Police in Hampton, Illinois are now required to wear body cameras.
Chief Terry Engle adopted the policy in the fall of 2014, just months after an unarmed teen was shot and killed by a police officer in Ferguson, Missouri.
"There is a lot of mistrust growing out there now between the public and the police," Engle said.
That mistrust prompted his decision to order two body cameras for the 12-man police department.
The camera sits on the front of the officer's vest. While it's not always saving the recording, the camera power stays on throughout the officer's shift.
Officers press a circular button on the front of the camera to begin saving the recording. Once the button is pressed, the camera saves video starting at a point about 30 seconds prior to when the record button was engaged.
Engle said the Hampton Police Department received a grant that helped fund the purchase. The two cameras cost $399 each, and the department pays an $800 fee to store the video.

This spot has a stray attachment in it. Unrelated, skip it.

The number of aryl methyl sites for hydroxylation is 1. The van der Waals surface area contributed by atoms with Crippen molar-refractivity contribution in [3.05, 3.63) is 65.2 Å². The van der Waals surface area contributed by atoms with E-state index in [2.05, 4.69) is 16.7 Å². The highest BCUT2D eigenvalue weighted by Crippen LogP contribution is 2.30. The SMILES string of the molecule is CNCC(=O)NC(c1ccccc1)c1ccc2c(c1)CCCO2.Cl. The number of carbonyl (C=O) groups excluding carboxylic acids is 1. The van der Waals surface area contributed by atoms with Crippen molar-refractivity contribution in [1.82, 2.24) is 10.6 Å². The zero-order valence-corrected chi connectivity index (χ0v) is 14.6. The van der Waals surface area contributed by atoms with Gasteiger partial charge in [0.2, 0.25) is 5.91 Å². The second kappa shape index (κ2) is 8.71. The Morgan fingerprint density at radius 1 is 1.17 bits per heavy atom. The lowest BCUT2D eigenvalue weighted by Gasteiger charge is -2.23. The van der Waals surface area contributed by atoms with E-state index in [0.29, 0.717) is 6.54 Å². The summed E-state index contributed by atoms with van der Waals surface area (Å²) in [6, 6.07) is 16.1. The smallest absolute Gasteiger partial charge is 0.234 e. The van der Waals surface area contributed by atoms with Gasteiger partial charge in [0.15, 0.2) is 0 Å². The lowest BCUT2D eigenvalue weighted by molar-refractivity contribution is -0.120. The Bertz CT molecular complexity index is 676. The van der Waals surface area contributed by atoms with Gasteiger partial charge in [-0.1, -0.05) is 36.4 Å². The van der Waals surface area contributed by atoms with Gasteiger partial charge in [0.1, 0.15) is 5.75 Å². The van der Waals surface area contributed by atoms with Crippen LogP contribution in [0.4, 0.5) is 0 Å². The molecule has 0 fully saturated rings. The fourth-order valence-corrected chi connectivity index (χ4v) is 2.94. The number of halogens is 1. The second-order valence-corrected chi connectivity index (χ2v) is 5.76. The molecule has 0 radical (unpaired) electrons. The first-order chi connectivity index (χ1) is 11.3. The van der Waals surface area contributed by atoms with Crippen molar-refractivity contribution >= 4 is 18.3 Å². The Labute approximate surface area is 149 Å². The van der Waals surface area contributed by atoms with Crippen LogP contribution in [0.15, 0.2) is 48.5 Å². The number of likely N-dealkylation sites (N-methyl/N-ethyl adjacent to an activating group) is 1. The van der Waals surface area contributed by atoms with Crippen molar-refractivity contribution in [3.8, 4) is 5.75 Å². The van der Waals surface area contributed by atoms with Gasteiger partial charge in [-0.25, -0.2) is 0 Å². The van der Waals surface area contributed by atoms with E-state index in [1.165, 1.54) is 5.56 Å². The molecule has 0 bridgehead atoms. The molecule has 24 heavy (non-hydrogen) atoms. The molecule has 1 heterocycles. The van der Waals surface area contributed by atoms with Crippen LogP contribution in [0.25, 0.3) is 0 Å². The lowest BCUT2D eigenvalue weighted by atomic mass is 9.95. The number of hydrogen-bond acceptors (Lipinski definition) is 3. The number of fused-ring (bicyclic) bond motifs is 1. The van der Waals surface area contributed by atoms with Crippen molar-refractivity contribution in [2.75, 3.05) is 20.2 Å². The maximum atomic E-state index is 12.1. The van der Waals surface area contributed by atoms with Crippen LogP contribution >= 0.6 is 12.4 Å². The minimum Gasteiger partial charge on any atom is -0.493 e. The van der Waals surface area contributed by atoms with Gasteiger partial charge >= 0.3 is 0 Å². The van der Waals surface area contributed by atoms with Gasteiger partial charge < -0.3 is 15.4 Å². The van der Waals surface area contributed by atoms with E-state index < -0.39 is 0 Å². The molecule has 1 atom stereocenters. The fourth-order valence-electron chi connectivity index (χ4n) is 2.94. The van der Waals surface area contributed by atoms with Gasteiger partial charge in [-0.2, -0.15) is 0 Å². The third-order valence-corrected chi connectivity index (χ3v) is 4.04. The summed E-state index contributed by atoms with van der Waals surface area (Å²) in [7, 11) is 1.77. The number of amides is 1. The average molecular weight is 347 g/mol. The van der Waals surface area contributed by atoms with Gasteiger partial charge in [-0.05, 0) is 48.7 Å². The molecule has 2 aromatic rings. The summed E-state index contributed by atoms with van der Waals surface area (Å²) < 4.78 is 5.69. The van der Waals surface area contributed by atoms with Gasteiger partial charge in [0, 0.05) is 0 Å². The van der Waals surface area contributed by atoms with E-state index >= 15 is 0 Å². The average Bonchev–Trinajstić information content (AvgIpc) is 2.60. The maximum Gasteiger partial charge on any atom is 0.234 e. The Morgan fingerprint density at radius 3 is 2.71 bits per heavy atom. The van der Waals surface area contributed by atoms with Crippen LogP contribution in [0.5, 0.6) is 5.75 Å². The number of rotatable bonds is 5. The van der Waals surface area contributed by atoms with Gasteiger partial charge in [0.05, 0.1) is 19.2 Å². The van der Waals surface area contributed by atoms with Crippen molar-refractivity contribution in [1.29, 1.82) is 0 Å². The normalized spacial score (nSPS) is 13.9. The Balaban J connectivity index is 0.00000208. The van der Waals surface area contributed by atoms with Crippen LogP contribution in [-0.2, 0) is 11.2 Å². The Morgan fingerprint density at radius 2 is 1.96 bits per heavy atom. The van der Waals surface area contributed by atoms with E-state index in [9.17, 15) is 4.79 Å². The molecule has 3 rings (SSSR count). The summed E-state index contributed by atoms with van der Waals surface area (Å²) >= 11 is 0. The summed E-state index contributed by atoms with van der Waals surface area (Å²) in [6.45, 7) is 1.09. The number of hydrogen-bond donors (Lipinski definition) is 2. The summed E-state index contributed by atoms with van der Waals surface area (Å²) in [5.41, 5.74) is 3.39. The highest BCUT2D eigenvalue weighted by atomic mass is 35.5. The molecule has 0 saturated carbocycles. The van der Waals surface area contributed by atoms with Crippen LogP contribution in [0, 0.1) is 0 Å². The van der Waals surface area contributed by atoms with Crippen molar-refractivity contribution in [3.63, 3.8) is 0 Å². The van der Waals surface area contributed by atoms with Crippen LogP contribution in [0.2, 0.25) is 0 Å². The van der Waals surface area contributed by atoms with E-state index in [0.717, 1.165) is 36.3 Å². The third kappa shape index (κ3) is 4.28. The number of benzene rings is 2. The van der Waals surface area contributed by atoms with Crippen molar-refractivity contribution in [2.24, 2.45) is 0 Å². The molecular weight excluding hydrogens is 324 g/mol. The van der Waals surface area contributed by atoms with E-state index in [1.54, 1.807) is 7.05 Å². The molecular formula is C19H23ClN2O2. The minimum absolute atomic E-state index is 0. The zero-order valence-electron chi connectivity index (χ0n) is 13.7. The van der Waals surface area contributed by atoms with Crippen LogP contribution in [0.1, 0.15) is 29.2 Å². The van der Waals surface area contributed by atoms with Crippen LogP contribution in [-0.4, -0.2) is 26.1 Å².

"The software allows us to dump our video in the system and review it at any time," Engle said.
Officers download their footage at the end of the shift; Engle says officers can then use the video to ensure their report is accurate.
"It allows us to do our job more effectively," Engle said.
Engle said he hopes to purchase more cameras in the future. As of December 8, 2014, none of the immediate Quad Cities-area police departments were using body cameras.